LumberJocks Woodworking Forum banner
  • Please post in our Community Feedback thread for help with the new forum software! If you are having trouble logging in, please Contact Us for assistance.
1 - 20 of 71 Posts

·
Registered
Joined
·
1,074 Posts
What do you use for spreading glue?
And do you spread glue on one face or both?

I'm still experimenting trying everything from fingers, to brushes, scraps of wood, squirt bottle, roller, etc. Trying to decide what is the most efficient and speedy way to get glue evenly spread between two surfaces before clamping. What works best for you?

I've completely given up on trying to find the neatest way… I take a bath in the stuff every time. :)
 

·
Registered
Joined
·
719 Posts
I buy the acid brushes from H.F. and then cut off the britsels to about a half an inch. if you are edge glueing the rub joint seems to work real well also . If you are doing a large surface [such as veneering] I always use a scrap os thin plywood….........................Schloemoe
 

·
Registered
Joined
·
58 Posts
either a glue brush or my finger generally.use just enough glue so that both surfaces are shiney and wet. if you cant see the grain through the glue your using too much and the extra is just gonna splooge out. as there arent any dry spots youll get a strong bond.
 

·
Registered
Joined
·
118,619 Posts
For smaller areas like joints I use and acid brush or my finger. on larger areas I might use a bondo spreader. I also saw a tip on line for use the inside of a form brush that is just the handle and a plastic strip.
 

·
Registered
Joined
·
2,854 Posts
Like schloemoe I use the acid brushes from H.F., or I'll pick them up at the woodworking show. Either way they're only $4.99 for 36 at H.F. (on sale right now for $2.99) And I glue both sides completely, it uses more glue and waste some but I don't worry about my glue joints breaking.
 

·
Registered
Joined
·
1,169 Posts
Yup HF acid brushes or chip brushes with the bristles shortened.
Sometimes I wash them to be reused or just get lazy and throw them away.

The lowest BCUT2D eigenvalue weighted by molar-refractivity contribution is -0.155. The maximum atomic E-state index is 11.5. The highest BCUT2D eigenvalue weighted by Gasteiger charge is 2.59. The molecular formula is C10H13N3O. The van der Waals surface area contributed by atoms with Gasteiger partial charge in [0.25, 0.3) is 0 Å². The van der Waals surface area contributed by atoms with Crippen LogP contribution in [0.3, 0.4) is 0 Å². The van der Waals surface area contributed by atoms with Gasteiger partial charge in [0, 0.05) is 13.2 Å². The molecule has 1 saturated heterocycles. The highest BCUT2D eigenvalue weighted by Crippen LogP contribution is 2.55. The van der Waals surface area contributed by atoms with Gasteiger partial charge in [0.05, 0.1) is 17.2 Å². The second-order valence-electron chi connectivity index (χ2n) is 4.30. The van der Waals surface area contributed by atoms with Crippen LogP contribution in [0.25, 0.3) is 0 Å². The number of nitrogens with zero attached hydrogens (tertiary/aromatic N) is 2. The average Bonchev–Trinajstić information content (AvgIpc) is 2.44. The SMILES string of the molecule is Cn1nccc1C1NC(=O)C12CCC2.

For some reason, I think I read it in a woodworking magazine, it is better to
apply glue to both surfaces. Something about the moisture of each piece being the same,
they soak in the glue, and makes for a better glue up.
Or maybe I dreamed that one…

Lisa
 

·
Registered
Joined
·
2,447 Posts
Mary Anne, do you have any pinking shears? Take all those freebie credit card offers and cut triangle points along one edge. They flex, and you can spread glue on surfaces in fine lines to perfection. I have a stack of them and use them as throw-aways for spreading glue.
 

·
Registered
Joined
·
1,169 Posts
Barb- I like this idea. It's like a mini adhesive trowel. Cool !!

Now seriously- call me paranoid but I sent Mary Anne
a PM about some of my gluing tools and I fear she is going to out me….
I will just post the PM before she does -

Mary Anne,
I use my mothers good silver butter knives, or pie server.
If I'm doing a large area, I use the bottom sole of my husbands Bostonian shoes.
In tight spots where you wish your fingers were smaller, I cut the arms off my daughters Barbies and "reach in" with the little hand….

Okay, I feel better now….

And it is okay if you get the glue all over your face, it's an excellent "peel"...LOL
 

·
Registered
Joined
·
7,426 Posts
Roller applicator bottle… for large glue ups…and for small weave glue ups I just squirt straight from the small Tite Bond III bottle and cover the surface and then splooge it against the next block…
 

·
Registered
Joined
·
499 Posts
i use my fingers for small areas, metal spatula for gluing tenons and mortises, a cheap brush for larger areas and when gluing panels together.
i used to use a brush for nearly everything, but the spatula is a much more effective tool for getting the right amount on tenons and inside mortises without making a mess.
and i always try to put glue on the two surfaces, especially when it needs to be really solid.

btw, does anyone else suffer from the plastic rear pants syndrome? i have the bad habit of whiping gluey fingers on my rear pocket, to the point where it becomes like solid plastic!
 

·
Registered
Joined
·
941 Posts
I use my fingers, acid brushes, pieces of old credit cards and, for applying glue to the substrate when veneering, a printer's roller. For larger surfaces, the printer's roller works very well, leaving a nice even coating of glue and not absorbing as much as does a foam paint roller. For really small glue jobs, like box joints, I normally use a toothpick.

Jim
 

·
Registered
Joined
·
2,781 Posts
I use foam brushes… no problem with the brushes falling apart. I also use the acid brushes that others talked about. I'm going to try to use the plastic inside the foam brushes (which, by the way, I buy at the craft stores for 0.05 cents each on sale - I buy a hundred of them when I can find that many) as someone else suggested.
I only put glue on 1 side of a cutting board glue up. I've never had a problem with them.
I don't have any Barbie dolls….
Ellen
 
1 - 20 of 71 Posts
This is an older thread, you may not receive a response, and could be reviving an old thread. Please consider creating a new thread.
Top